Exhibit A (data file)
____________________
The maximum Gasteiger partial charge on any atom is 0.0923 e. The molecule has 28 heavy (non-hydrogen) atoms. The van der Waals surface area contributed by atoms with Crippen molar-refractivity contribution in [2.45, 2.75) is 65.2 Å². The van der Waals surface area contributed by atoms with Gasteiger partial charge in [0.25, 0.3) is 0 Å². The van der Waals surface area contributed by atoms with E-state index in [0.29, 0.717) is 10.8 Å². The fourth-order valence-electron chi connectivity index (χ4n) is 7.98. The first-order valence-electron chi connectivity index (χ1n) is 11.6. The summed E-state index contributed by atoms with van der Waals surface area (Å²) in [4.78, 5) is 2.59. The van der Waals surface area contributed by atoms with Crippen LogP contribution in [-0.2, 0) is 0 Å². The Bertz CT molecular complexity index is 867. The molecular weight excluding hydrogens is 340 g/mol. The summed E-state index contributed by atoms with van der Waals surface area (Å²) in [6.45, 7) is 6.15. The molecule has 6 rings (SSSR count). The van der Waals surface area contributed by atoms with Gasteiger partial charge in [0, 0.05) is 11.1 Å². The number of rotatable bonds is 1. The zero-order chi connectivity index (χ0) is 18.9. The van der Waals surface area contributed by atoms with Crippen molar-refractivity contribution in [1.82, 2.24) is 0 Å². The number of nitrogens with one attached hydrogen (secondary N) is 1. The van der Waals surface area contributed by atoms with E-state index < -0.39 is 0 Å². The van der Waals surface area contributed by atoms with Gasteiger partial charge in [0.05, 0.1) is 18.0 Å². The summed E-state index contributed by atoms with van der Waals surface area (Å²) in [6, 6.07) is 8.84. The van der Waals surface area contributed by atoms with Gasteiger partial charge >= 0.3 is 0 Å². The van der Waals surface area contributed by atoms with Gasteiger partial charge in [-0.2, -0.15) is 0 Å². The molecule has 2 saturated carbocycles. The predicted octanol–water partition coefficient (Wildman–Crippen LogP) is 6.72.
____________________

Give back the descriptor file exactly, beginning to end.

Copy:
The maximum Gasteiger partial charge on any atom is 0.0923 e. The molecule has 28 heavy (non-hydrogen) atoms. The van der Waals surface area contributed by atoms with Crippen molar-refractivity contribution in [2.45, 2.75) is 65.2 Å². The van der Waals surface area contributed by atoms with Gasteiger partial charge in [0.25, 0.3) is 0 Å². The van der Waals surface area contributed by atoms with E-state index in [0.29, 0.717) is 10.8 Å². The fourth-order valence-electron chi connectivity index (χ4n) is 7.98. The first-order valence-electron chi connectivity index (χ1n) is 11.6. The summed E-state index contributed by atoms with van der Waals surface area (Å²) in [4.78, 5) is 2.59. The van der Waals surface area contributed by atoms with Crippen LogP contribution in [-0.2, 0) is 0 Å². The Bertz CT molecular complexity index is 867. The molecular weight excluding hydrogens is 340 g/mol. The summed E-state index contributed by atoms with van der Waals surface area (Å²) in [6.45, 7) is 6.15. The molecule has 6 rings (SSSR count). The van der Waals surface area contributed by atoms with Gasteiger partial charge in [0, 0.05) is 11.1 Å². The number of rotatable bonds is 1. The zero-order chi connectivity index (χ0) is 18.9. The van der Waals surface area contributed by atoms with Crippen molar-refractivity contribution in [1.82, 2.24) is 0 Å². The number of nitrogens with one attached hydrogen (secondary N) is 1. The van der Waals surface area contributed by atoms with E-state index < -0.39 is 0 Å². The van der Waals surface area contributed by atoms with Gasteiger partial charge in [0.05, 0.1) is 18.0 Å². The summed E-state index contributed by atoms with van der Waals surface area (Å²) in [6, 6.07) is 8.84. The van der Waals surface area contributed by atoms with Gasteiger partial charge >= 0.3 is 0 Å². The van der Waals surface area contributed by atoms with Gasteiger partial charge in [-0.2, -0.15) is 0 Å². The molecule has 2 saturated carbocycles. The predicted octanol–water partition coefficient (Wildman–Crippen LogP) is 6.72.